Not all internet users are created equal. Some are social beings, apt to share, interact, inspire and engage with other users. Some are the majority of Twitter and Facebook users and the massive majority of Pinterest logins. Some have the power to champion your brand online, make your product go viral and reel you in millions of dollars. And the rest are men.
It might be glib to say that Men are from Foursquare and Women are from Facebook as a recent talk over at Social Media Week claimed, but it’s fair to say that it the massive net trend of social web, women wield the true power.
The “curious” case of Pinterest
Pinterest’s phenomenal rise to fame as the fastest-growing website since Facebook (it’s currently enjoying 45% monthly growth and has seen its figures explode to 11.7 million despite still being invitation-only) has cemented its status as The Next Big Thing.
And it’s been accompanied by a massive amount of digital column inches on the “phenomenon” that the vast majority of its user base (70-80 per cent) are women.
But is this so surprising? Reports last year by Nielsen show that women spend 30% more time social networking than men and are 55% of mobile social networkers, while their purchasing power on sites such as Groupon and Etsy is massive.
So why is the Pinterest case causing (mostly male) web commentators to get their trousers in such a twist? Pinterest is perfect for sharing inspiration and ideas in a way that appeals to women. It’s social, visual and inclusive.
The cha-ching moment for Pinterest
Women are sophisticated consumers – that’s why so much offline marketing is directed towards them – why should it be so surprising that we would now harness the same influence online? Or is there still an assumption from the tech world that the internet is just too “hard” for us to use in any meaningful way?
And Pinterest has (unwittingly or not) created a massive network of key female influencers, who are willing to recommend brands, share what’s hot and create a huge buzz around products. And this is why the site is worth hundreds of millions without yet having any actual revenue.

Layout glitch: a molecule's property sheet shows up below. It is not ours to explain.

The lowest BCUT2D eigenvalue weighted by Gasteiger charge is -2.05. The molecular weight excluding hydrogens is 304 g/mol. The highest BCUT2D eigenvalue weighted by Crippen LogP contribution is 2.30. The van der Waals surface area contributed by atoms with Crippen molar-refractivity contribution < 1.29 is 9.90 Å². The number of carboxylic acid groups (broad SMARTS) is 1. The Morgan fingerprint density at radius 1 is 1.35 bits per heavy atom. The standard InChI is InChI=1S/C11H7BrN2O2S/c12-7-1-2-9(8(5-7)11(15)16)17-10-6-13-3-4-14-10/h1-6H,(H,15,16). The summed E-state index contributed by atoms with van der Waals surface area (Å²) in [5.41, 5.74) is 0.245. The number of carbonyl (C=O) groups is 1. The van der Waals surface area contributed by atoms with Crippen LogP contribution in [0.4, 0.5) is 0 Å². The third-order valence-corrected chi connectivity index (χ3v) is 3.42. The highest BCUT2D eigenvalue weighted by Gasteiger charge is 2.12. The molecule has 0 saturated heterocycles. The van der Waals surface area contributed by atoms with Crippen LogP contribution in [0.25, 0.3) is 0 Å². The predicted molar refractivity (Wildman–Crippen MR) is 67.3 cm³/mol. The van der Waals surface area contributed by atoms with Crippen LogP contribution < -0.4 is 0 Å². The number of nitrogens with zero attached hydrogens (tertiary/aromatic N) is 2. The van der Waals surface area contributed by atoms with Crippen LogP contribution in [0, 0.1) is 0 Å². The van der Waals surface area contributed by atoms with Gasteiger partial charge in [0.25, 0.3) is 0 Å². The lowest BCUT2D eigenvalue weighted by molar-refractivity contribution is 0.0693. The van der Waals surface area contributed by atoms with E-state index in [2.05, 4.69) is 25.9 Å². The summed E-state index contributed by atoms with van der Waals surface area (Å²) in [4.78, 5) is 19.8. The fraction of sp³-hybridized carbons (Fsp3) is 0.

In having attracted the tech-literate cream of the female consumer crop, Pinterest is a marketing man’s dream
Over half the items that I pin are things I want or plan to buy, or things that I wish I could buy. And the most interesting by-product of this type of social sharing is that members are using Pinterest as a shopping discovery engine. Some Pinterest pages make me want to faint with fashion finds. Will these opinion-formers get snapped up to promote certain brands?
Josh Davis of LL Social has reported that Pinterest may already be employing affiliate marketing and modifying pins. So if you share Victoria Beckham’s cat-print dress and it links to a retail site, Pinterest can adjust the link with an affiliate tracking code. So if someone browses and purchases thanks to a Pinterest recommendation, Pinterest gets a cut.
What next for Pinterest – and its Berlin brethren?
Pinterest has refused to confirm this strategy yet, but David J Barnowsky of LikedBy – another Berlin-based Pinterest-alike with plans to develop the social sharing concept to beyond a Samwer clone is less secretive: “Yes, we’re working on affiliate marketing,” he states. And he’s aiming squarely for the female market: “We are totally aiming for women – they’re much more intuitive and willing to share and are more engaged with products.”
But will we be courted by clones? Or will we be turned off by the change in nature of these social sharing sites? Not if they’re done well argues Barnowsky: “Rocket’s experience is in taking an existing idea, copying it and deploying with heavy SEM. But communities aren’t something you can just scale with money. We want to build predictive features and smart product recommendations to attract key opinion-formers”.
And that ladies, now means us. As if we didn’t know that already.
Image credit: flickr user michal_hadassah